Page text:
This was a series that was too weird to live. Some people have argued that it should’ve been published through Vertigo, but it wouldn’t have felt entirely appropriate there. Strange as it was, “Dial H” is a series that’s steeped in the superhero mythos and it was entertaining as a trip through the strange back alleys and dimensions of the DC Universe. You can tell that writer China Mieville clearly had plans to do more with what he established here, and the wrap-up inevitably feels rushed. Yet if you like your superhero comics strange, then you’ll probably be willing to forgive the series its issues.
When we last left dial-wielders Nelson Jent and Roxie Hodder they were trying to find out more about the history of the dials that bestow superpowers on whoever uses them. Their search takes them across the world to dial cults in France, the bottom of the Mediterranean, and the hive of villainy that is Canada. That’s no joke because Nelson and Roxie’s actions have put them on the radar of a black-ops branch of that country’s military that is trying to figure out how to weaponize the dial they have. They’ve also got their top operative, the Centipede, on our protagonists’ trail though they have yet to realize that he has his own ideas for what to do with the dials.
Time-traveling through your “selves” of moments ago, superheroes based on insults, sentient graffiti, the wiring of the universe coming undone. If nothing else, “Dial H” has ideas to spare, and I haven’t even gotten to the new kinds of dials which become key to this volume. Even if some of their novelty is only skin deep, the ones Mieville does flesh out come off quite well. The revelation behind the nature of the “sidekick” dial was particularly clever, as was the very nature of Open-Window Man. He’s essentially an absurdist version of Batman, as seen in his origin and responsible for the book’s high point.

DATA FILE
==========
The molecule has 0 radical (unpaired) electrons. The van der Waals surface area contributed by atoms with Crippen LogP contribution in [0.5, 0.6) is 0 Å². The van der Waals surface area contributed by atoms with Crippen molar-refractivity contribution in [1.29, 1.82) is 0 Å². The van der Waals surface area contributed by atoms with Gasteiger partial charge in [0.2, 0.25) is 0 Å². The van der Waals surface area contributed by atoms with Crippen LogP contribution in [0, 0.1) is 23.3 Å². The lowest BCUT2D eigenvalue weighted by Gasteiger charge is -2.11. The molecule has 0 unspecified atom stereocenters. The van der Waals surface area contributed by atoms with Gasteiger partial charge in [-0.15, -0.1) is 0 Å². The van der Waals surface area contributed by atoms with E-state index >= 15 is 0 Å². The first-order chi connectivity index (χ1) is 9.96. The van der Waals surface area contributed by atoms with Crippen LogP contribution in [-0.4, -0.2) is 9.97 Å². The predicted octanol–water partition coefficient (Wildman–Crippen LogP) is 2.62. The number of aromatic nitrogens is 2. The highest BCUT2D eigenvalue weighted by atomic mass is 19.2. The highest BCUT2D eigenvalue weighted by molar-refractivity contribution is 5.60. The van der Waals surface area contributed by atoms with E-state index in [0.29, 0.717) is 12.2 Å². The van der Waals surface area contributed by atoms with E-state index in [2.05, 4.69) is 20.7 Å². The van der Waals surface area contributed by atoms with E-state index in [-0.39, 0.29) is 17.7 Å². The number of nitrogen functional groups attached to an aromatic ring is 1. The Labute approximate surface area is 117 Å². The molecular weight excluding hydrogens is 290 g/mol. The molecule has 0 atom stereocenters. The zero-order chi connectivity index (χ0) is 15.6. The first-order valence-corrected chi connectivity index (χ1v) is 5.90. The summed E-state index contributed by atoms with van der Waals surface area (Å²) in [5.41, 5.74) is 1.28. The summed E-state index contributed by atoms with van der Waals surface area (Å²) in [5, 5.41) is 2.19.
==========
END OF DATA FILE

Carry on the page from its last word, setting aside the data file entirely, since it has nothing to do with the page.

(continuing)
It’s also regrettable that his appearance not only brings a number of new characters to the series, the “Dial Bunch,” but also signals the point at which things start going off the rails. (I would not be surprised at all to learn this was when Mieville got the news that his series was getting the axe, but I digress.) Up until then, the focus had been squarely on Nelson and Roxie and they made for an appealingly unlikely team. He’s an unemployed chain-smoking slacker, she’s an older-almost-elderly veteran dial-wielder with a wealth of specialized knowledge about them. Yet they work well together, bonding over little things like 80’s power ballads and keeping each other grounded in their frequent identity crises.
With the advent of the Dial Bunch, that focus is lost as they’re subsumed by the new cast who are here to advance the plot almost at the expense of everything else. There are some interesting ideas behind some of them, like Ejad the robot dandy, and the demon Unbled whose encounter with a dial caused him to forget his wickedness. Even the ones we do learn more about like Bansa, whose dial always steals powers from other heroes, feel more like ciphers designed to advance the story. Worse still is that Nelson and Roxie’s relationship also succumbs to this all-driving need to advance the plot, though the goodwill from the effort Mieville spends on their characterization does mean that they remain sympathetic throughout the story.